What the Cross says about God. Probably not what you’re thinking.

Ever wonder why a major world religion would have an ancient torture device as its identifying symbol?

Doesn’t that seem a little morbid?

At it’s core, Christianity is a cross. I know that you’re probably saying to yourself, “Yeah, yeah… Jesus died for my sins. I get it.”

But that’s not it.

It’s through the cross that God’s character is demonstrated. Among a pantheon of religions where gods compete for who is stronger, mightier, and more controlling, Jesus reveals a God who finds strength in vulnerability. A God who doesn’t rely on brute force to defeat evil, but chooses sacrifice.

Christ holds the cross up to a planet full of power-hungry, egocentric humans and says, “This is who God is. Everything you believe about strength, power, and dominance is a lie. If anyone would come after me, let him deny himself and take up his cross and follow me.”

The cross is an example laid out before us. It’s an invitation. The call is not to crucify yourself; that’s impossible. After you’ve nailed yourself in place, you always end up with one free hand.

What Jesus asks is infinitely harder. He wants you to carry your cross into your relationships, even when it means others will crucify you on it. You see, that’s how a cross works. Someone else has to put you on it.

In a world that longs for power, control, security, and invulnerability, Jesus encourages us to follow his example:

To understand instead of demanding to be understood.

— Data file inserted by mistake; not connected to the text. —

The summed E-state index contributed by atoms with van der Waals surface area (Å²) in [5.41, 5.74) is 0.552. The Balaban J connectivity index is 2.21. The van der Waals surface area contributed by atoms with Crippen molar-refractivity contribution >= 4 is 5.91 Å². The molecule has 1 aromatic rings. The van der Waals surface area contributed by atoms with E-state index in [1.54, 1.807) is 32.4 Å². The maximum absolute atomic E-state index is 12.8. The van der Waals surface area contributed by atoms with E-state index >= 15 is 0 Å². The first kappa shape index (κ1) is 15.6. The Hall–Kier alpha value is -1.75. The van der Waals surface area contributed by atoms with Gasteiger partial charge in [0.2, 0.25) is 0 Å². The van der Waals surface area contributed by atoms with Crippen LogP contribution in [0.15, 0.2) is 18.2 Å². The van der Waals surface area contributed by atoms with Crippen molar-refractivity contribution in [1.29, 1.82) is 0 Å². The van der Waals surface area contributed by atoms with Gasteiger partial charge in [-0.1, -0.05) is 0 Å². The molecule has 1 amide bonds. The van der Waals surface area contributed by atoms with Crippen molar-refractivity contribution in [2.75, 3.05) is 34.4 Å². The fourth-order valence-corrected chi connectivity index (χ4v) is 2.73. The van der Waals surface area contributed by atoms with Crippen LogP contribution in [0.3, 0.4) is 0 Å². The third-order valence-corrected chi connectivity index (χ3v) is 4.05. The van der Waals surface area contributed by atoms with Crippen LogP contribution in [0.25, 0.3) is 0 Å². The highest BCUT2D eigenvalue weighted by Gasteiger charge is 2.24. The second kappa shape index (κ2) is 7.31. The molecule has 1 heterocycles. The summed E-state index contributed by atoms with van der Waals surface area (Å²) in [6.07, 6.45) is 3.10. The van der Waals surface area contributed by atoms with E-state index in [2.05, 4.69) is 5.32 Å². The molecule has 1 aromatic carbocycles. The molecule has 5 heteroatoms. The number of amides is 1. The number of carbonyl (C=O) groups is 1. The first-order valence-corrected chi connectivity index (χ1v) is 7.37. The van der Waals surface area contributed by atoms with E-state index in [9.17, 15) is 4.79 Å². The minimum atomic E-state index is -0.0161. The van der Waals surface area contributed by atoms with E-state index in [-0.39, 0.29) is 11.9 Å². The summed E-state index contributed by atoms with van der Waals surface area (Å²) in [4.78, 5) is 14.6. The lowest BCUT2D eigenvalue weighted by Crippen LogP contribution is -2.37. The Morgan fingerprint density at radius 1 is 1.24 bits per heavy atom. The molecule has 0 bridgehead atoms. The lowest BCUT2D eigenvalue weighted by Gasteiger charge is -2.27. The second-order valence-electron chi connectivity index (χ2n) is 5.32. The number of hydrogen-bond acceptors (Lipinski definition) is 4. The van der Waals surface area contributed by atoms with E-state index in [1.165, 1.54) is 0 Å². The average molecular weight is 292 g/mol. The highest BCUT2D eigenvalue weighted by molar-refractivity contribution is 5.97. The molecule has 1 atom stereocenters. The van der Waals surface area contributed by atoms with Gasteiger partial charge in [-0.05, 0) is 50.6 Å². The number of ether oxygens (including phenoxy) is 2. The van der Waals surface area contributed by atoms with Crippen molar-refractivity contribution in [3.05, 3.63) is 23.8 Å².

To listen instead of demanding to be heard.
To give instead of demanding to receive.
To serve instead of demanding to be served.

The cross puts those in power on notice. How do you subject a people who are not afraid to suffer? How do you control people who are not afraid to lay down their lives for others? The cross elevates the powerless and amplifies the voices of the voiceless.

But that only works when Christians understand why they carry a cross. It isn’t a bludgeon, and it isn’t a tool used to crucify others. It’s a symbol of a willingness to follow God’s example and make one’s self the world’s servant.

Unfortunately, Constantine adopted Christianity as a state religion early on. He affixed the cross to Roman shields, and called out “In hoc signo vinces!” (“In this sign you will conquer!”) And we’ve been crucifying others in Christ’s name ever since.

And still Jesus calls us to take up our cross and follow him. But the cross is a symbol of suffering not victory. In order to follow Jesus, we choose to drink the cup of suffering today to enjoy the lamb’s victory celebration tomorrow.